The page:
Halloween revelers are expected to spend more on decorations, costumes and candy then they did last year. To me, this raises two questions: “What recession?” and “What or Who should I be?”
Buzz Blog: What’s the cheapest way to put together a costume?
Lisa Rowan: The cheapest way to put together a costume is to look in your own closet. Unless you’re making some sort of large cardboard structure for your costume (looking at you, Rubik’s Cube), the odds are good that you can use at least one item from your own closet. Just because a piece of clothing doesn’t exactly emulate the time period or character you’re trying to re-create doesn’t mean it’s not usable. It just takes a critical eye to be able to mix and match pieces into a wallet-friendly costume.
If you’re not seeing anything in your own closet (sort of like me on a Monday morning), do head to your local thrift store. I recently visited a Goodwill location in Arlington that had Halloween stuff everywhere. At the front of the store, at the ends of the aisles, and even the regular items on the racks seemed a little more festive. Thrift stores are the best place to find regular clothing items that can make a great costume, as well as pre-made costumes like superhero costumes for kids. One thrifting trip is likely to outfit the whole family.
BB: For women, the number of ready-made Halloween costumes are outfits that many Washington women wouldn’t be caught dead in. How do you walk the fine line between sultry and too-sexy on Halloween? [Question inspired by this post at Capitol Hill Style.]
LR: When it comes to pre-made costumes for ladies, it’s as if you have to choose between too-sexy and not-sexy-at-all. (Can we get a happy medium, party stores?) Until manufacturers get the memo, your at-home trick is this: Layering. If you’re wearing a short skirt, do wear tights. Bring a sweater, jacket, or cape — you might get chilly, or you might start to feel modest after a walk down the block. What’s that quote about leaving something to the imagination? Seriously, put some more clothes on. You’ll still look sultry (and very awesome). And you’ll thank yourself when the photos hit Facebook.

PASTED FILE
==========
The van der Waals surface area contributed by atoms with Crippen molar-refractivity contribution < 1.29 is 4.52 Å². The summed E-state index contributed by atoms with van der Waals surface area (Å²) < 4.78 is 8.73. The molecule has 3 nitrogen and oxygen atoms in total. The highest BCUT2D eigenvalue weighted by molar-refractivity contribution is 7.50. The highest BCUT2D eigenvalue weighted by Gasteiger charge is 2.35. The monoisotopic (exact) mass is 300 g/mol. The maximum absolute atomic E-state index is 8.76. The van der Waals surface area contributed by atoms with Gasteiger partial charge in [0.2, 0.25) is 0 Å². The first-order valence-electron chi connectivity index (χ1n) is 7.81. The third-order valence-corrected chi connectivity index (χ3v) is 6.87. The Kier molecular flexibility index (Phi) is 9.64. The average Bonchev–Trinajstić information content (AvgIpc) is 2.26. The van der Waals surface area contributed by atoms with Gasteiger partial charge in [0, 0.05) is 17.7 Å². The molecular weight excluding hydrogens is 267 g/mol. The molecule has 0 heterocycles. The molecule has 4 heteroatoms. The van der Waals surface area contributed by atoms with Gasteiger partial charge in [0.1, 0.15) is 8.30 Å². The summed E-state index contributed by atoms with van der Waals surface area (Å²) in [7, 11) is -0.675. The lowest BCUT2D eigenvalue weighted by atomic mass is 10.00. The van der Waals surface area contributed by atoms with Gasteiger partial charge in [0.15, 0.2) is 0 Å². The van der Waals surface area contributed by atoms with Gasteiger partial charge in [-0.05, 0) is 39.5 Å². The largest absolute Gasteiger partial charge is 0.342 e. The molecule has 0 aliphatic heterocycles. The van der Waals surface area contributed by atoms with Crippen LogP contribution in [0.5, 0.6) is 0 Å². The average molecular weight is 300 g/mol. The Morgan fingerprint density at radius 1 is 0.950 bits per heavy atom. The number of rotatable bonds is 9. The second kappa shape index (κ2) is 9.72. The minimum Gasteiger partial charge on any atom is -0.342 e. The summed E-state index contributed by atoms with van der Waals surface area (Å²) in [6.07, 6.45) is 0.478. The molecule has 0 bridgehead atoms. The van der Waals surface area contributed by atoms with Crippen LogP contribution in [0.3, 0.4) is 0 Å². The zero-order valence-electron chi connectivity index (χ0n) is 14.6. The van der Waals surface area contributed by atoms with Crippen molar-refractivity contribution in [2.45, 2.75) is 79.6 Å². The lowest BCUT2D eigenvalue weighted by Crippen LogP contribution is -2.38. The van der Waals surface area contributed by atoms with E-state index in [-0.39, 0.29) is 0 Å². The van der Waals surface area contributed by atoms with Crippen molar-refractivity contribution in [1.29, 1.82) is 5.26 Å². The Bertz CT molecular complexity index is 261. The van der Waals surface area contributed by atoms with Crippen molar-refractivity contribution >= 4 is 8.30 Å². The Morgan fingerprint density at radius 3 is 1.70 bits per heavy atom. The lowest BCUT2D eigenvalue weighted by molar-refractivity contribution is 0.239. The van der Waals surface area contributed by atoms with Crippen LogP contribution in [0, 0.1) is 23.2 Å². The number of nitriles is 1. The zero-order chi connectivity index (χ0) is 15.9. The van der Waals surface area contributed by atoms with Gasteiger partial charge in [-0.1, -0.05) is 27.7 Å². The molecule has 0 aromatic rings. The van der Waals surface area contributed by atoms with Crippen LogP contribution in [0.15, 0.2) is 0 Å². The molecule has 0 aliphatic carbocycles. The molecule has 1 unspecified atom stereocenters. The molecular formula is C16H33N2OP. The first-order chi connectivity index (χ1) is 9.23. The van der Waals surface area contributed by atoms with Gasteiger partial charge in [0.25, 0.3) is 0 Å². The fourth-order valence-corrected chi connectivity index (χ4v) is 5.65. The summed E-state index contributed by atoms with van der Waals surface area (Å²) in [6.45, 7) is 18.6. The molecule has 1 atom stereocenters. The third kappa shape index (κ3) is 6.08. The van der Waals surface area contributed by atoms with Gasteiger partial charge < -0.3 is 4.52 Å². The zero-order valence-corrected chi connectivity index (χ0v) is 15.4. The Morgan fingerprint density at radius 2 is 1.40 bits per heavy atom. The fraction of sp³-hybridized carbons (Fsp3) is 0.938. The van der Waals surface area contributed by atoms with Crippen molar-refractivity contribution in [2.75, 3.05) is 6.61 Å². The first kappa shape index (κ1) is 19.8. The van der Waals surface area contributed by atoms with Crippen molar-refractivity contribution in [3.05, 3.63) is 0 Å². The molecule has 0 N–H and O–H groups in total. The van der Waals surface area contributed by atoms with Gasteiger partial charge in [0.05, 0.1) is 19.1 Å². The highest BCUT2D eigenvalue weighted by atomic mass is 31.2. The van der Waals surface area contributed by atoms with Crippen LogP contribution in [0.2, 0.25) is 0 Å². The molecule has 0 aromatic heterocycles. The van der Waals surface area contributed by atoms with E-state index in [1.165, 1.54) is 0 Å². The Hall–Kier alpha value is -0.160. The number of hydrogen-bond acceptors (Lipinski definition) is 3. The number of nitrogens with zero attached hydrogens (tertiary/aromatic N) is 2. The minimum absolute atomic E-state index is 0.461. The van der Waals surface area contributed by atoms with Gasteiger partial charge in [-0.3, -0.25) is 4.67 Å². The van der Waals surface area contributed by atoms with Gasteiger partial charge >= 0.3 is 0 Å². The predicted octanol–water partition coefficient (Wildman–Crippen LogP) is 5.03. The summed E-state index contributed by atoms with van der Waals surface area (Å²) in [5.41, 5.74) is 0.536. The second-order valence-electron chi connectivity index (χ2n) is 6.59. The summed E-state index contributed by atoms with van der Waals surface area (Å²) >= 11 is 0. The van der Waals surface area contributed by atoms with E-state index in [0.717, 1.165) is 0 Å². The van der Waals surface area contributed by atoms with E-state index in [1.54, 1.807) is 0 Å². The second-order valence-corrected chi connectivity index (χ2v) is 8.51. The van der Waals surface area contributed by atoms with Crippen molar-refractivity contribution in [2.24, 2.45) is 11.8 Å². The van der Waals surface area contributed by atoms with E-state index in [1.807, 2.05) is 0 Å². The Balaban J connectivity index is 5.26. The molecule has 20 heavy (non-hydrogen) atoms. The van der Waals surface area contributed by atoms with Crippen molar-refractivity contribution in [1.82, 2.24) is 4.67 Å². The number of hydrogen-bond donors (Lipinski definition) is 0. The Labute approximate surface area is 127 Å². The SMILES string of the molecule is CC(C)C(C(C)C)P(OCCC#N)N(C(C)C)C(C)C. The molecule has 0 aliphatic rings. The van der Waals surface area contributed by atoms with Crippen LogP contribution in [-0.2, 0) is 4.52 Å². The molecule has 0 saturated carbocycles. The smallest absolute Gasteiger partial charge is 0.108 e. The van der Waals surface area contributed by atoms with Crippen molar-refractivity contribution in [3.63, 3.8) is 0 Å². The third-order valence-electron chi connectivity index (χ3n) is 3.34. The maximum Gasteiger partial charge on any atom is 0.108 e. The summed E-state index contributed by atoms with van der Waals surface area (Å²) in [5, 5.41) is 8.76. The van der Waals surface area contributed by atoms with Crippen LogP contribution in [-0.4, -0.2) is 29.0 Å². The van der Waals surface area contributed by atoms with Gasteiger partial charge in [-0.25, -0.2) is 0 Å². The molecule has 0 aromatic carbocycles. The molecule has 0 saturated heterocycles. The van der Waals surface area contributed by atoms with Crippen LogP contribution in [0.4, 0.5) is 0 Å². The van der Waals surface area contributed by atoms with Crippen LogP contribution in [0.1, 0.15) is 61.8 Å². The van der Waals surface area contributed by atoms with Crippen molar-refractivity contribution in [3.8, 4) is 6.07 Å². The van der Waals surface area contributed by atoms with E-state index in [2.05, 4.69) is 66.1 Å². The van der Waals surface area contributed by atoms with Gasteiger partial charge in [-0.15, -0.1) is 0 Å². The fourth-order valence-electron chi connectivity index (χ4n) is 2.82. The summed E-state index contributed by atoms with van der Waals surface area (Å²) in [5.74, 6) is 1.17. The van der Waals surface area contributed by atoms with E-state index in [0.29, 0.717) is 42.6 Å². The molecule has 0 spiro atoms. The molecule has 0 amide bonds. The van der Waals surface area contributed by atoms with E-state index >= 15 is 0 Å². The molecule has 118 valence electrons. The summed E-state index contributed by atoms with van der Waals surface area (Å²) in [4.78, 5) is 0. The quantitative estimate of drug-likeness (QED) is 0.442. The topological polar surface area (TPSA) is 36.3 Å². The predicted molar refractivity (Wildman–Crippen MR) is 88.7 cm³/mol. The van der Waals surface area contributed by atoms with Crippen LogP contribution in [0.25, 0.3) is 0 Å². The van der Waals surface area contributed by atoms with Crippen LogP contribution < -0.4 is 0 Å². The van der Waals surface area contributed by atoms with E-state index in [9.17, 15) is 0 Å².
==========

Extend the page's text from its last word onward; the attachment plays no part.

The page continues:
BB: Where are some of your favorite places to get costume accessories, either for Halloween or just for a fun night out?
LR: I always start by looking in a thrift store or consignment shop, both for frugal and environmental issues. It’s always fun to give an item a new home and a new look, especially for Halloween. If I’m not sure what I’m looking for, the 14th and U corridor usually provides some inspiration. You can start at 16th and U, walk toward 14th Street, and take a right onto 14th for at least 10 options for shopping vintage, secondhand, or new clothing and accessories. It’s the closest you get to a one-stop-shop without hitting a mall.
BB: What was your favorite-ever Halloween costume?
LR: I am most proud of a nurse costume I made a few years ago. I hemmed a 1970s nurse uniform (which was a huge lesson in hemming — measure twice, cut once!) and grabbed an old white pillowcase to cut and press into a hat. I found navy and red bed sheets at a thrift store and used them to make a simple cape, with the red on the inside for flair. The whole project took up several evenings and most of my living room floor, but it’s a costume I still keep in my closet in case of an emergency. You never know when you’ll need to get dressed up!
About the blogger: Lisa Rowan is a freelance writer and editor who has been blogging about thrift and vintage shopping at www.quarterlife202.com for three years (and has been shopping in thrift stores for at least 10). In spring 2011, the Quarter Life blog expanded into a vintage resale operation via pop-up shops and a guest spot at Nana in Mt. Pleasant. You can follower her on Twitter here.